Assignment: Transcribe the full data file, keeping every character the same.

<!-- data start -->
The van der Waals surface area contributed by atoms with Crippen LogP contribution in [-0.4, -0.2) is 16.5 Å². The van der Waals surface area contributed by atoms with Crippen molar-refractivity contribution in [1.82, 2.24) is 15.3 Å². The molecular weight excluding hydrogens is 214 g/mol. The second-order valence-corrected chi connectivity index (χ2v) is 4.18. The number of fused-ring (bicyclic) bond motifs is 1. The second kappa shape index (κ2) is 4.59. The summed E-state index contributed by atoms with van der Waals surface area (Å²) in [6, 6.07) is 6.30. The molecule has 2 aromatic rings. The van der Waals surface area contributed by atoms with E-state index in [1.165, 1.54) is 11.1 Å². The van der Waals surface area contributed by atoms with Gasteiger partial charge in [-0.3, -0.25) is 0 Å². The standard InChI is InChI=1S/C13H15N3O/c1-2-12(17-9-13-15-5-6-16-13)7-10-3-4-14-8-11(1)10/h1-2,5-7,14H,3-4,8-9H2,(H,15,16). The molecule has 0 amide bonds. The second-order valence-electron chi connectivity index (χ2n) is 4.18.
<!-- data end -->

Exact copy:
The van der Waals surface area contributed by atoms with Crippen LogP contribution in [-0.4, -0.2) is 16.5 Å². The van der Waals surface area contributed by atoms with Crippen molar-refractivity contribution in [1.82, 2.24) is 15.3 Å². The molecular weight excluding hydrogens is 214 g/mol. The second-order valence-corrected chi connectivity index (χ2v) is 4.18. The number of fused-ring (bicyclic) bond motifs is 1. The second kappa shape index (κ2) is 4.59. The summed E-state index contributed by atoms with van der Waals surface area (Å²) in [6, 6.07) is 6.30. The molecule has 2 aromatic rings. The van der Waals surface area contributed by atoms with E-state index in [1.165, 1.54) is 11.1 Å². The van der Waals surface area contributed by atoms with Gasteiger partial charge in [-0.3, -0.25) is 0 Å². The standard InChI is InChI=1S/C13H15N3O/c1-2-12(17-9-13-15-5-6-16-13)7-10-3-4-14-8-11(1)10/h1-2,5-7,14H,3-4,8-9H2,(H,15,16). The molecule has 0 amide bonds. The second-order valence-electron chi connectivity index (χ2n) is 4.18.